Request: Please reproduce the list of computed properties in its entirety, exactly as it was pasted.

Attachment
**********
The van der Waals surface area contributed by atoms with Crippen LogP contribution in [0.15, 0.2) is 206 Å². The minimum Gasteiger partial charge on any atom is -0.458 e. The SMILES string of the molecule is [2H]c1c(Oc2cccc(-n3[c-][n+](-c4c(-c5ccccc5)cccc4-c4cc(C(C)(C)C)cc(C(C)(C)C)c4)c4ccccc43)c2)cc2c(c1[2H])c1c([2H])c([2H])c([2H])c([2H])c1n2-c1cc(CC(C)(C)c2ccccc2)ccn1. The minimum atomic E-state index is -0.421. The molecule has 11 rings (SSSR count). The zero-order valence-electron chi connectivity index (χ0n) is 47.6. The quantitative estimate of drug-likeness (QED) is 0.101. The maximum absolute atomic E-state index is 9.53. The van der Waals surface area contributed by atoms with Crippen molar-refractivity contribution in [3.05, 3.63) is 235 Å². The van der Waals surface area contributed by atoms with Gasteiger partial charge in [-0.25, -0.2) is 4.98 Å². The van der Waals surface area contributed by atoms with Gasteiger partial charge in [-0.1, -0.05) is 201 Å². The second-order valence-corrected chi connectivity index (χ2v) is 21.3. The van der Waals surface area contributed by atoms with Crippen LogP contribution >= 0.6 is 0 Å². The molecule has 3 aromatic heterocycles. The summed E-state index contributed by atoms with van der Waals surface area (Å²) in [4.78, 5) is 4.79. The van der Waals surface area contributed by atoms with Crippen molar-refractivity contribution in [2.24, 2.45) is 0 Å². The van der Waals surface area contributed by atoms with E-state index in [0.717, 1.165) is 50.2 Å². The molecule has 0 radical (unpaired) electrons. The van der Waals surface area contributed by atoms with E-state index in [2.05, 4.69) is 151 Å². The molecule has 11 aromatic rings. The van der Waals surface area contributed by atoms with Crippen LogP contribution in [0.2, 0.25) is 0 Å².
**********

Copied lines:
The van der Waals surface area contributed by atoms with Crippen LogP contribution in [0.15, 0.2) is 206 Å². The minimum Gasteiger partial charge on any atom is -0.458 e. The SMILES string of the molecule is [2H]c1c(Oc2cccc(-n3[c-][n+](-c4c(-c5ccccc5)cccc4-c4cc(C(C)(C)C)cc(C(C)(C)C)c4)c4ccccc43)c2)cc2c(c1[2H])c1c([2H])c([2H])c([2H])c([2H])c1n2-c1cc(CC(C)(C)c2ccccc2)ccn1. The minimum atomic E-state index is -0.421. The molecule has 11 rings (SSSR count). The zero-order valence-electron chi connectivity index (χ0n) is 47.6. The quantitative estimate of drug-likeness (QED) is 0.101. The maximum absolute atomic E-state index is 9.53. The van der Waals surface area contributed by atoms with Crippen molar-refractivity contribution in [3.05, 3.63) is 235 Å². The van der Waals surface area contributed by atoms with Gasteiger partial charge in [-0.25, -0.2) is 4.98 Å². The van der Waals surface area contributed by atoms with Gasteiger partial charge in [-0.1, -0.05) is 201 Å². The second-order valence-corrected chi connectivity index (χ2v) is 21.3. The van der Waals surface area contributed by atoms with Crippen LogP contribution >= 0.6 is 0 Å². The molecule has 3 aromatic heterocycles. The summed E-state index contributed by atoms with van der Waals surface area (Å²) in [4.78, 5) is 4.79. The van der Waals surface area contributed by atoms with Crippen molar-refractivity contribution in [2.24, 2.45) is 0 Å². The van der Waals surface area contributed by atoms with E-state index in [0.717, 1.165) is 50.2 Å². The molecule has 0 radical (unpaired) electrons. The van der Waals surface area contributed by atoms with E-state index in [2.05, 4.69) is 151 Å². The molecule has 11 aromatic rings. The van der Waals surface area contributed by atoms with Crippen LogP contribution in [0.2, 0.25) is 0 Å².